OUR EXPERTS EXPLAIN
Hitting Your Ball With a Practice Swing: When is it a Penalty?
April 14, 2019
By Jamie Wallace, USGA
If you were watching the second round of the Masters Tournament on Friday, you may have seen Zach Johnson accidentally strike his ball with a practice swing on the 13th tee at Augusta National Golf Club. Johnson simply re-teed and played on without penalty. For many golfers, this raised a question about when exactly a player is penalized for accidentally striking and moving their ball with a practice swing. The answer comes down to the area of the course where this occurs.
Let’s start by looking at the definition of “stroke.” In the Rules of Golf, it is “the forward movement of the club made to strike the ball.” For a stroke to be made, the player must have the intention of trying to hit the ball. Since a player making a practice swing is not intending to hit their ball, this does not count as a stroke under the Rules, even if the ball is struck accidentally, as in the case of Johnson.
Let’s take a look at the outcomes for hitting your ball with a practice swing on different areas of the golf course:
- On the Tee: When you are playing a ball from the teeing area, the ball is not in play until a stroke is made at it. This means that when your ball is teed or on the ground in the teeing area and you make a practice swing that accidentally strikes and moves the ball, you have not made a stroke or moved a ball in play. The Rules allow you to simply re-tee that same ball or another ball without penalty. This is exactly what happened to Johnson. Note that there is also no penalty if this occurs when playing again from the teeing area after starting the hole (such as after hitting a ball out of bounds or hitting a tee shot that strikes a tree and ricochets back within the teeing area). This is covered under Rule 6.2b(5) and 6.2b(6). Please note that the “teeing area” does not include the entire tee box. It only includes the two club-length-deep area measured from the tees you are playing.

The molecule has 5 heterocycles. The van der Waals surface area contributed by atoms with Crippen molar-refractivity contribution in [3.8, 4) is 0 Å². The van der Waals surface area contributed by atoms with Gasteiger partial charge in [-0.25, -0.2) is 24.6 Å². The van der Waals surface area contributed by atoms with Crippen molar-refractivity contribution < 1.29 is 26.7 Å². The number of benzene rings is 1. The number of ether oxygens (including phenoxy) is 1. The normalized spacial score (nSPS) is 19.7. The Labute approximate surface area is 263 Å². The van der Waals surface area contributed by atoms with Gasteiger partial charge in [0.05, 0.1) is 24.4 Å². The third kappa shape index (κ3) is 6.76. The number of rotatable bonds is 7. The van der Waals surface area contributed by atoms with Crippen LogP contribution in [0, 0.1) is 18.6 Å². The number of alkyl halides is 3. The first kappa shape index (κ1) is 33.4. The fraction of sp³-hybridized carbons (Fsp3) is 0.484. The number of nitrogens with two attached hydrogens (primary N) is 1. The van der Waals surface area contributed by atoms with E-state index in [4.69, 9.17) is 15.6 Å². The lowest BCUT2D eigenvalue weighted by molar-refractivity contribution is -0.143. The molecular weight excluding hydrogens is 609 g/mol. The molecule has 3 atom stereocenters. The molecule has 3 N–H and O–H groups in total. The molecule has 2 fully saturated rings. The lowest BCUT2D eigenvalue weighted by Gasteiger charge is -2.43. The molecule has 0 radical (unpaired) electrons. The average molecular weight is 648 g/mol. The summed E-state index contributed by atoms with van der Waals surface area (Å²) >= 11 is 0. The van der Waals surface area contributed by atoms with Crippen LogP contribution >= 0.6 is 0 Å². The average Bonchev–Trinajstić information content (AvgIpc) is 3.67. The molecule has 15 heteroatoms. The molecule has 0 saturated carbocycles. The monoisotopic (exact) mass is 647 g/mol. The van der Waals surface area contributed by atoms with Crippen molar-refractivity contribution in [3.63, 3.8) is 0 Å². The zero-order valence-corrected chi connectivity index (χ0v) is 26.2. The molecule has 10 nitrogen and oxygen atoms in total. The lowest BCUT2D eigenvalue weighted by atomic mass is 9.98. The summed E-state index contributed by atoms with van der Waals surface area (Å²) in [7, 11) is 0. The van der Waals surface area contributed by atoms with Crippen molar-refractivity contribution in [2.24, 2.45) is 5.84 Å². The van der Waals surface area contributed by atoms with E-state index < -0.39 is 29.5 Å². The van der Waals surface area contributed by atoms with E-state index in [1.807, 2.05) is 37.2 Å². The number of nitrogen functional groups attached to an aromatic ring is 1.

- On the Putting Green: Just as in the teeing area, the Rules are lenient if this occurs on the putting green. If you strike and move your ball with a practice swing on the putting green (or accidentally cause your ball to move in any other way), you can simply replace your ball on its original spot without penalty and play on. This is covered under Rule 13.1d(1).
- Anywhere Else: This category would include a ball that lies in a bunker, a penalty area, or anywhere in the general area (defined as anywhere on the golf course that is not the teeing area, the putting green, a bunker or a penalty area). When your ball lies in any of these areas, it is already in play. If you then take a practice swing and cause your ball to move, you still have not made a stroke, but you will get a one-stroke penalty for moving your ball in play. The ball must be replaced on its original spot. This is covered under Rule 9.4. If the player instead plays the ball from where it was moved to after their practice swing, it becomes a two-stroke penalty (or a loss-of-hole penalty in match play) and the player may or may not be required to correct their mistake (see Rule 14.7 for more information).
If you are curious whether these outcomes would have been different in the old Rules versus the new 2019 Rules, let’s take a look:
- On the Tee: Johnson would have had the exact same result in his situation last year as he did this year.
- On the Putting Green: Starting in 2017, there was an optional Local Rule that would have made the result the same for a ball accidentally moved with a practice swing. However, prior to 2017 or if the Local Rule was not in effect, the player would have incurred a one-stroke penalty for accidentally moving their ball with a practice stroke on the putting green.
- Anywhere Else: A ball moved by a practice swing in the “anywhere else” category would also have had the same outcome last year as this year.
As a general principle in the Rules of Golf, a player will be penalized if they cause their ball at rest to move. This is because players should take care to not cause their ball in play and at rest to move. But as evidenced above, there are a number of player-friendly exceptions designed to help out in situations like the one Zach Johnson experienced in the second round of the Masters.
Jamie Wallace is the manager of Rules education and digital content for the USGA. Email him at email@example.com.